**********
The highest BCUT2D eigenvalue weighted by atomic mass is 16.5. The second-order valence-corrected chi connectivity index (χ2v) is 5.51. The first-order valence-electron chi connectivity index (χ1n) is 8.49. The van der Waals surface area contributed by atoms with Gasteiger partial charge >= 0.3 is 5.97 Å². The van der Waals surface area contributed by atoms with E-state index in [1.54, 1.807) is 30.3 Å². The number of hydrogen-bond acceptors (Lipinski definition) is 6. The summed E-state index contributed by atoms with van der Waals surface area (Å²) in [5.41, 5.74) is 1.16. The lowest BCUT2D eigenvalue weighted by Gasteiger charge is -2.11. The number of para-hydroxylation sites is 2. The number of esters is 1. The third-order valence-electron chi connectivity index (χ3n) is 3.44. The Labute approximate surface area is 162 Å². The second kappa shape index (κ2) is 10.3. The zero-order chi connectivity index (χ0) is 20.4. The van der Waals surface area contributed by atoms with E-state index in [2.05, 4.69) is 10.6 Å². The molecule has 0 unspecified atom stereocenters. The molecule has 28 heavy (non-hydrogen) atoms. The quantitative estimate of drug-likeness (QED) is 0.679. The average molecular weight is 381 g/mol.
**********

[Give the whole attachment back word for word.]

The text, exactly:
The highest BCUT2D eigenvalue weighted by atomic mass is 16.5. The second-order valence-corrected chi connectivity index (χ2v) is 5.51. The first-order valence-electron chi connectivity index (χ1n) is 8.49. The van der Waals surface area contributed by atoms with Gasteiger partial charge >= 0.3 is 5.97 Å². The van der Waals surface area contributed by atoms with E-state index in [1.54, 1.807) is 30.3 Å². The number of hydrogen-bond acceptors (Lipinski definition) is 6. The summed E-state index contributed by atoms with van der Waals surface area (Å²) in [5.41, 5.74) is 1.16. The lowest BCUT2D eigenvalue weighted by Gasteiger charge is -2.11. The number of para-hydroxylation sites is 2. The number of esters is 1. The third-order valence-electron chi connectivity index (χ3n) is 3.44. The Labute approximate surface area is 162 Å². The second kappa shape index (κ2) is 10.3. The zero-order chi connectivity index (χ0) is 20.4. The van der Waals surface area contributed by atoms with E-state index in [2.05, 4.69) is 10.6 Å². The molecule has 0 unspecified atom stereocenters. The molecule has 28 heavy (non-hydrogen) atoms. The quantitative estimate of drug-likeness (QED) is 0.679. The average molecular weight is 381 g/mol.